In a proper grievance process, neither party can be in a position to control the outcome of the decision beyond providing evidentiary documents. Ideally, this would mean that a third party such as an FMCS mediator should hear any complaints that are raised through the grievance process. Understandably, this may raise the issue of expense, as it would be quite costly to hire a mediator for every grievance that is executed. On the other hand, this would incentivize the agency to want to avoid grievances. When grievance becomes prohibitively costly, the agency will be motivated to avoid them by seeking less expensive methods to resolve complaints. This may encourage more informal attempts to resolve disputes; this may also encourage better behavior from the outset and better training of management operatives to avoid situations that would lead to such costly grievances. In the event a resolution cannot be achieved through mediation, the complaint should go straight to arbitration with the loser paying all associated arbitration fees. Additionally, the mediator should write the controlling narrative for the arbitrator to evaluate, with the understanding that the mediator may have agreed with one party over the other—this could facilitate an agreement and avoid costly arbitration.

              In order to ensure this process does not get abused, when a similar issues is grieved three times within a calendar year, the aggrieved must go before a panel of three members to determine if the issue is meritorious or frivolous, or if the issue requires agency intervention. This panel should consist of three members, two agency representatives and one union representative. If the panel decides the complaint is frivolous, it cannot go to mediation. If the similar complaint is raised a fourth time in the same calendar year as the third complaint decision , it will again go before a panel of three different panelists that now will consist of two union representatives and one agency representative. If this tribunal determines that the grievance is frivolous, it can accept the management official’s recommendation for a type of sanction or admonishment or choose a different sanction. If the panel was to find merit in the complaint, the union can require the agency discipline the management operative(s) that is responsible—this should not be considered in violation of management rights as it has agreed to waive its statutory right. If the agency disagrees with the decision it can file arbitration against the Union at the agency’s expense.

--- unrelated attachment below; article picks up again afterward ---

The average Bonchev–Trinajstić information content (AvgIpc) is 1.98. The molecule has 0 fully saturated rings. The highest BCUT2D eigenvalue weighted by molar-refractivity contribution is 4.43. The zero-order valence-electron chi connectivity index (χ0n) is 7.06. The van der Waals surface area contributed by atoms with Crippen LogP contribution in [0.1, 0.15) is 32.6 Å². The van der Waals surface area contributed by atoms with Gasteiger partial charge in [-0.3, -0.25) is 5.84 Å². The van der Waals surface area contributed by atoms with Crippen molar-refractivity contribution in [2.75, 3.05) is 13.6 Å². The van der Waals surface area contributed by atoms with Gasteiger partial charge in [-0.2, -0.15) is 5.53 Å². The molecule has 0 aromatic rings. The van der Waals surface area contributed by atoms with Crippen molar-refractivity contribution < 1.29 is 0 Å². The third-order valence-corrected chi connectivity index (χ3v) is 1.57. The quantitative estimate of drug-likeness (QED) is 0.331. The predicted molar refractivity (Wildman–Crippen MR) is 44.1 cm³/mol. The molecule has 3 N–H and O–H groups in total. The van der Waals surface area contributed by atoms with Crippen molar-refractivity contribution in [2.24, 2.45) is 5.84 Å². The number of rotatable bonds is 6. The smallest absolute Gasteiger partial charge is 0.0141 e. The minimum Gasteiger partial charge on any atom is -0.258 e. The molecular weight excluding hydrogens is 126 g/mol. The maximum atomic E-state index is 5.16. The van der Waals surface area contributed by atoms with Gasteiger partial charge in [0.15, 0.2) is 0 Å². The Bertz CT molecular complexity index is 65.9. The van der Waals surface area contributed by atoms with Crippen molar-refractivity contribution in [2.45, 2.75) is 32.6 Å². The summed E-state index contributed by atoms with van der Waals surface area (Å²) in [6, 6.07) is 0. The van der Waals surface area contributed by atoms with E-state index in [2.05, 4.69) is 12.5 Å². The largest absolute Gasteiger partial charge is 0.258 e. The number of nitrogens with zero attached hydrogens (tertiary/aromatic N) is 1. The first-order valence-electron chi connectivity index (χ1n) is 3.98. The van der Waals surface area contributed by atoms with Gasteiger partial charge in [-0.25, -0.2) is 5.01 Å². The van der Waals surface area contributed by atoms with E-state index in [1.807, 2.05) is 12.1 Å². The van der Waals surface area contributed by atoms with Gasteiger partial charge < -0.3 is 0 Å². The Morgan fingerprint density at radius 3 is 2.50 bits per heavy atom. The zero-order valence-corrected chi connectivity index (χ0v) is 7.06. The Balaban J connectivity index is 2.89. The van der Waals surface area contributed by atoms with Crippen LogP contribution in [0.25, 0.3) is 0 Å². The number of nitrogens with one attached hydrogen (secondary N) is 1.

This is an approach that can not only be effective in infusing confidence in a system of enforcement that provides efficacy and makes employees feel protected. This would be a significant difference from the disaffection employees currently feel from the inherent subjugation that brings about adherence to what they believe is corrosive, but is in their minds the lesser of two evils (risking retribution is the less appealing of the inevitable dilemma). This is because the current 2019 National “Disagreement” relies far too much on the purity of intent with no levers of conformity. A grievance procedure based on the foregoing principles or some loose facsimilia would ameliorate the process and return integrity to a process that has gradually attenuated employee’s confidence and willingness to advocate for themselves. This process could also be an alternative to a dysfunctional HPO that simply does not equate a no tolerance disposition that is often espoused by the agency.